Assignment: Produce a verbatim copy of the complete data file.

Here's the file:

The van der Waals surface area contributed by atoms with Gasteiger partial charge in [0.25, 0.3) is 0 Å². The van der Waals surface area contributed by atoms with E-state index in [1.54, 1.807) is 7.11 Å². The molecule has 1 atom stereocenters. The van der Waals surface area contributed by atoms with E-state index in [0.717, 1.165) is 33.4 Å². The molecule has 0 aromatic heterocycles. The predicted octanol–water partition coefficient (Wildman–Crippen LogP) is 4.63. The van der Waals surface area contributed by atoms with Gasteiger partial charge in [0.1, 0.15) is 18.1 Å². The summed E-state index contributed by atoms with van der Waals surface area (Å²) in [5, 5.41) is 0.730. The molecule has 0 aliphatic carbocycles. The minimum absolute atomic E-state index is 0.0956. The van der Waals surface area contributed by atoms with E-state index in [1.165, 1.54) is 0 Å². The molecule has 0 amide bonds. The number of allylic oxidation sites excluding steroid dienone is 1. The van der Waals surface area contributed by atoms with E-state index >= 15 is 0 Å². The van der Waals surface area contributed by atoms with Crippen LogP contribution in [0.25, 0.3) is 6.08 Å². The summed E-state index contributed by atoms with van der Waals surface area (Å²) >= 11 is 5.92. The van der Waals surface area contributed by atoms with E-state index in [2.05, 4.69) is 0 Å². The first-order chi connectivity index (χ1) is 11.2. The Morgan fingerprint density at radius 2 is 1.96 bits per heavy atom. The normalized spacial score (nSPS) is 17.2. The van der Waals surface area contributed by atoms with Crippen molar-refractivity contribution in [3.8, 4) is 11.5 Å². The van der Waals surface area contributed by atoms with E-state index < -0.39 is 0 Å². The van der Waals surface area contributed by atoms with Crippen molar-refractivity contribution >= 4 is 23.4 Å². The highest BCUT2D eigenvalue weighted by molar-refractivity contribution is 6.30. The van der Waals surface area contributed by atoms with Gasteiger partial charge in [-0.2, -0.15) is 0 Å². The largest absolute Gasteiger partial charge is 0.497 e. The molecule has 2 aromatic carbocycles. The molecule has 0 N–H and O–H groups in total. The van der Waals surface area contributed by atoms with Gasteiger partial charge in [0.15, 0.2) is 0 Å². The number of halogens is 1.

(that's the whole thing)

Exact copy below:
The van der Waals surface area contributed by atoms with Gasteiger partial charge in [0.25, 0.3) is 0 Å². The van der Waals surface area contributed by atoms with E-state index in [1.54, 1.807) is 7.11 Å². The molecule has 1 atom stereocenters. The van der Waals surface area contributed by atoms with E-state index in [0.717, 1.165) is 33.4 Å². The molecule has 0 aromatic heterocycles. The predicted octanol–water partition coefficient (Wildman–Crippen LogP) is 4.63. The van der Waals surface area contributed by atoms with Gasteiger partial charge in [0.1, 0.15) is 18.1 Å². The summed E-state index contributed by atoms with van der Waals surface area (Å²) in [5, 5.41) is 0.730. The molecule has 0 aliphatic carbocycles. The minimum absolute atomic E-state index is 0.0956. The van der Waals surface area contributed by atoms with E-state index in [1.165, 1.54) is 0 Å². The molecule has 0 amide bonds. The number of allylic oxidation sites excluding steroid dienone is 1. The van der Waals surface area contributed by atoms with E-state index >= 15 is 0 Å². The van der Waals surface area contributed by atoms with Crippen LogP contribution in [0.25, 0.3) is 6.08 Å². The summed E-state index contributed by atoms with van der Waals surface area (Å²) >= 11 is 5.92. The van der Waals surface area contributed by atoms with E-state index in [2.05, 4.69) is 0 Å². The first-order chi connectivity index (χ1) is 11.2. The Morgan fingerprint density at radius 2 is 1.96 bits per heavy atom. The normalized spacial score (nSPS) is 17.2. The van der Waals surface area contributed by atoms with Crippen molar-refractivity contribution in [3.8, 4) is 11.5 Å². The van der Waals surface area contributed by atoms with E-state index < -0.39 is 0 Å². The van der Waals surface area contributed by atoms with Crippen molar-refractivity contribution >= 4 is 23.4 Å². The highest BCUT2D eigenvalue weighted by molar-refractivity contribution is 6.30. The van der Waals surface area contributed by atoms with Gasteiger partial charge in [-0.2, -0.15) is 0 Å². The largest absolute Gasteiger partial charge is 0.497 e. The molecule has 2 aromatic carbocycles. The molecule has 0 N–H and O–H groups in total. The van der Waals surface area contributed by atoms with Gasteiger partial charge in [0.15, 0.2) is 0 Å². The number of halogens is 1.